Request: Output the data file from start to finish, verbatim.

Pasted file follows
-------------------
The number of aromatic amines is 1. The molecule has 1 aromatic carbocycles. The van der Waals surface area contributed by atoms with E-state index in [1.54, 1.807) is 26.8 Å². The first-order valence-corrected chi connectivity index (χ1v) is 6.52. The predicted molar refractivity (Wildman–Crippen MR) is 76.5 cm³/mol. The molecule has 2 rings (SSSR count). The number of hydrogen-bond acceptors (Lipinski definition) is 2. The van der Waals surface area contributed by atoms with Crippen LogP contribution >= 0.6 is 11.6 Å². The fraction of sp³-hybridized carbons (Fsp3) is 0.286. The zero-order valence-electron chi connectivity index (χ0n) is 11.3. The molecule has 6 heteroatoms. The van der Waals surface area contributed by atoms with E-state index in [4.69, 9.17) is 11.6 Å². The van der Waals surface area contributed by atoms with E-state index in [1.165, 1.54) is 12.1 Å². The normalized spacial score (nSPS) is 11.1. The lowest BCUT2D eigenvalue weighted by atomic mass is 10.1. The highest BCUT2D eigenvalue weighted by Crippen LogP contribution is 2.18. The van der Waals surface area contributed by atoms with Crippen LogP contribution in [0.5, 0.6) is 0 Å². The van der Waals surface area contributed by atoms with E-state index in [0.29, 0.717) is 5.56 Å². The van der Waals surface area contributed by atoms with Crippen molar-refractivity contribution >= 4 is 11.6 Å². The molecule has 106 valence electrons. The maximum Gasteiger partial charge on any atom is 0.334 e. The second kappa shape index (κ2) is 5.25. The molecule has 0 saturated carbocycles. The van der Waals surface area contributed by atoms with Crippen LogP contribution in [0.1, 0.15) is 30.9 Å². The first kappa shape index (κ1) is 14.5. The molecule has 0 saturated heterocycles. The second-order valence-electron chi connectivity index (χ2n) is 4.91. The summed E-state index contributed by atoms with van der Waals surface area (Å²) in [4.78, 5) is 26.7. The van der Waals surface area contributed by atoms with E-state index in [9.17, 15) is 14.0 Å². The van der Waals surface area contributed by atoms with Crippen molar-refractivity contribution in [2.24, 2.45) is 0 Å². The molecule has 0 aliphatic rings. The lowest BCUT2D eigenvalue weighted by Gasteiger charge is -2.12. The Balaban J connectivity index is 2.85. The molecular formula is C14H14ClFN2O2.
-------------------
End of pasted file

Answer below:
The number of aromatic amines is 1. The molecule has 1 aromatic carbocycles. The van der Waals surface area contributed by atoms with E-state index in [1.54, 1.807) is 26.8 Å². The first-order valence-corrected chi connectivity index (χ1v) is 6.52. The predicted molar refractivity (Wildman–Crippen MR) is 76.5 cm³/mol. The molecule has 2 rings (SSSR count). The number of hydrogen-bond acceptors (Lipinski definition) is 2. The van der Waals surface area contributed by atoms with Crippen LogP contribution >= 0.6 is 11.6 Å². The fraction of sp³-hybridized carbons (Fsp3) is 0.286. The zero-order valence-electron chi connectivity index (χ0n) is 11.3. The molecule has 6 heteroatoms. The van der Waals surface area contributed by atoms with E-state index in [4.69, 9.17) is 11.6 Å². The van der Waals surface area contributed by atoms with E-state index in [1.165, 1.54) is 12.1 Å². The normalized spacial score (nSPS) is 11.1. The lowest BCUT2D eigenvalue weighted by atomic mass is 10.1. The highest BCUT2D eigenvalue weighted by Crippen LogP contribution is 2.18. The van der Waals surface area contributed by atoms with Crippen LogP contribution in [0.5, 0.6) is 0 Å². The van der Waals surface area contributed by atoms with E-state index in [0.29, 0.717) is 5.56 Å². The van der Waals surface area contributed by atoms with Crippen molar-refractivity contribution >= 4 is 11.6 Å². The molecule has 106 valence electrons. The maximum Gasteiger partial charge on any atom is 0.334 e. The second kappa shape index (κ2) is 5.25. The molecule has 0 saturated carbocycles. The van der Waals surface area contributed by atoms with Crippen LogP contribution in [0.1, 0.15) is 30.9 Å². The first kappa shape index (κ1) is 14.5. The molecule has 0 saturated heterocycles. The second-order valence-electron chi connectivity index (χ2n) is 4.91. The summed E-state index contributed by atoms with van der Waals surface area (Å²) in [4.78, 5) is 26.7. The van der Waals surface area contributed by atoms with E-state index in [9.17, 15) is 14.0 Å². The van der Waals surface area contributed by atoms with Crippen molar-refractivity contribution in [2.24, 2.45) is 0 Å². The molecule has 0 aliphatic rings. The lowest BCUT2D eigenvalue weighted by Gasteiger charge is -2.12. The Balaban J connectivity index is 2.85. The molecular formula is C14H14ClFN2O2.